Tag Archives: Captain America: The First Avenger

Marvels of Marvel: Captain America

Captain America

My reviews of the Marvel Cinematic Universe continue this week, coming back down to earth to look at the two (going on three, soon, hopefully, please?) Captain America movies. Let’s go punch some Nazis.

Of course, as I said in my other long and adoring post about the characters of Steve Rogers and co., Marvel has made great and effective strides to have Captain America grow from his flat beginnings as a fun propaganda tool into a three-dimensional, likeable and interesting heroic figure. Short of shying away from his message-selling past and perhaps brushing over it to give him a more mature and modern incarnation, Marvel has latched onto it, explored and affectionately taken the mickey out of it in full. Remember what I said before about Marvel not giving a crap and setting out to enjoy themselves, inherent silliness be damned?

But, I’m not just going to sit here reiterating everything I examined in that post, but take a look at the movies as a framework for these characters and these stories and what it all means. Captain America, naturally enough, thrives in plots where he represents a figure of hope versus a contemporary fear. We see two instances of this in both The First Avenger and The Winter Soldier—in the World War II era he was created in, the threat was Nazis, in modern day, it’s terrorism and weaponised misuse of information. Interesting to note that the function of Captain America, as used here, is not only to fight these threats off as protector of the people but, in a way, to represent them as well.

Think about it—blonde, blue-eyed Steve, turned into a supersoldier and perfect human being by many standards (including being magically/scientifically cured of all his ailments. Disability erasure? Discussion for another day), is certainly a nice example of the Aryan ideal. And what does he do? Fights against the enemy who would revere him. The same kind of thing goes for The Winter Soldier, where it’s revealed that S.H.I.E.L.D. is inherently a corrupt mess—well, Cap’s tied in with S.H.I.E.L.D., thus now also HYDRA, and on a better day for them could have been their perfect attack dog and/or poster boy. But once again he throws that back in the enemy’s face. Even if it involves dismantling S.H.I.E.L.D. itself and kind of shooting himself and the rest of the Avengers and that whole dealio proverbially in the foot. Hey, he’s “not a perfect soldier, but a good man.” Continue reading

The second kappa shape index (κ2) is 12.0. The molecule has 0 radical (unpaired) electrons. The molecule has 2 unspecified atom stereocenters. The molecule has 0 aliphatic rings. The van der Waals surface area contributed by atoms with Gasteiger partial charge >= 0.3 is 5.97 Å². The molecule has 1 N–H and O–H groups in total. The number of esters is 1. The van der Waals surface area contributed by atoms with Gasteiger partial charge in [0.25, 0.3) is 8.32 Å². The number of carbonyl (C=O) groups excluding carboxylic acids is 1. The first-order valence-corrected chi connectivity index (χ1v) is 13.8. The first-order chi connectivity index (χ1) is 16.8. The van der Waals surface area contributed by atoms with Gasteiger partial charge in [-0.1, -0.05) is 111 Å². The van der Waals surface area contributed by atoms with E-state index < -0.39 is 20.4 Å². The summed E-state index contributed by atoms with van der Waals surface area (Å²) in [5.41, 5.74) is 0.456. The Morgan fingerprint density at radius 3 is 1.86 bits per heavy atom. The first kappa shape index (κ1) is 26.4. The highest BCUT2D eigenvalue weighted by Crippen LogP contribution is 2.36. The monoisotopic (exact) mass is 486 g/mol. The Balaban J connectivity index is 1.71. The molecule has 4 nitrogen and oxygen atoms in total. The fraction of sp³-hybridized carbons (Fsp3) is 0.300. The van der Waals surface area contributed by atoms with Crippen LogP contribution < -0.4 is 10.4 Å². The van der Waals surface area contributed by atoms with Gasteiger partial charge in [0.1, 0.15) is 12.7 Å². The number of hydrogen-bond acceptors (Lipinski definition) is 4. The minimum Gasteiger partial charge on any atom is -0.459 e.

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Hope, Symbolism & Why Steve Rogers is Still Our Hero

Chris Evans as Captain America

This is his patriotic judging face

If you knew absolutely nothing about comics or superhero movies and just heard the words “Captain America”, what would be your first thought? Possibly “Sounds like nationalist military propaganda” or “I bet he’s a real dick”. Well, in the case of the former, you wouldn’t entirely be wrong, and the latter isn’t an unfair assumption considering how self-congratulatory the embodiments of a country’s values can turn out to be. Yet here we have Marvel’s Steve “Captain America” Rogers, and company, one of the most three-dimensional and heart-tugging batches of supersoldier beefcake I’ve seen on a big screen recently.

I wasn’t particularly interested in Captain America (he seemed fairly ridiculous, and that’s even next to Thor), but you know, made sure to see The First Avenger so The Avengers would make sense, and went to see The Winter Soldier with WB because she half-dragged me there to the tune of the internet’s wailing about it. I don’t live under a rock. I’m not some old academic fuddy-duddy that thinks superhero movies (especially ones that dare to be fun. Yech!) can’t give you a poignant emotional reaction or possibly contain any value beyond passing a few popcorn-flavoured hours. The Marvel Cinematic Universe has generally swept me off my feet with how consistently good it is. Nonetheless, I’m still really impressed with the latest Captain America offerings, and everything they’ve done with the character and movies in general.

True to the aforementioned internet wailings, among other things The Winter Soldier successfully makes the viewer form an emotional attachment to a ruthless assassin who has about six spoken lines. The Marvel writers are wily—they make you love a human weapon, the same way they made you love a propaganda tool. Yes, Captain America has his roots in World War II morale-boosting. He is a Nazi-punching, golden-haired, wholesome as farm-baked apple pie sales tool to give people something to enjoy in frightening times. He seems pretty dated now, laughable even, yet Marvel made the decision to bring him back. And it really, really worked. Continue reading

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